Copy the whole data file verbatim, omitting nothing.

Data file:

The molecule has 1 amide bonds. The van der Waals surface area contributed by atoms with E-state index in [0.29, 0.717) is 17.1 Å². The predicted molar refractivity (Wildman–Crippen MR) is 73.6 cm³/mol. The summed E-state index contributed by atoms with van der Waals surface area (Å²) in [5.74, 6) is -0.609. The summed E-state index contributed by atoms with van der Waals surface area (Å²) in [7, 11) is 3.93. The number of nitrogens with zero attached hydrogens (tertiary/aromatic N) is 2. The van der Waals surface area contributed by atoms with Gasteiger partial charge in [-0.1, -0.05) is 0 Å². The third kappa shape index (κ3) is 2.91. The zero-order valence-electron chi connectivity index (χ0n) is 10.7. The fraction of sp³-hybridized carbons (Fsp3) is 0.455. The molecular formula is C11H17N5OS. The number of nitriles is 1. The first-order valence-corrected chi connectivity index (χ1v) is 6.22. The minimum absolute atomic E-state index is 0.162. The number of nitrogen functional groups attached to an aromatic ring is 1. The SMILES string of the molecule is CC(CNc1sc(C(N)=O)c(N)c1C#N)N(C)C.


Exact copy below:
The molecule has 1 amide bonds. The van der Waals surface area contributed by atoms with E-state index in [0.29, 0.717) is 17.1 Å². The predicted molar refractivity (Wildman–Crippen MR) is 73.6 cm³/mol. The summed E-state index contributed by atoms with van der Waals surface area (Å²) in [5.74, 6) is -0.609. The summed E-state index contributed by atoms with van der Waals surface area (Å²) in [7, 11) is 3.93. The number of nitrogens with zero attached hydrogens (tertiary/aromatic N) is 2. The van der Waals surface area contributed by atoms with Gasteiger partial charge in [-0.1, -0.05) is 0 Å². The third kappa shape index (κ3) is 2.91. The zero-order valence-electron chi connectivity index (χ0n) is 10.7. The fraction of sp³-hybridized carbons (Fsp3) is 0.455. The molecular formula is C11H17N5OS. The number of nitriles is 1. The first-order valence-corrected chi connectivity index (χ1v) is 6.22. The minimum absolute atomic E-state index is 0.162. The number of nitrogen functional groups attached to an aromatic ring is 1. The SMILES string of the molecule is CC(CNc1sc(C(N)=O)c(N)c1C#N)N(C)C.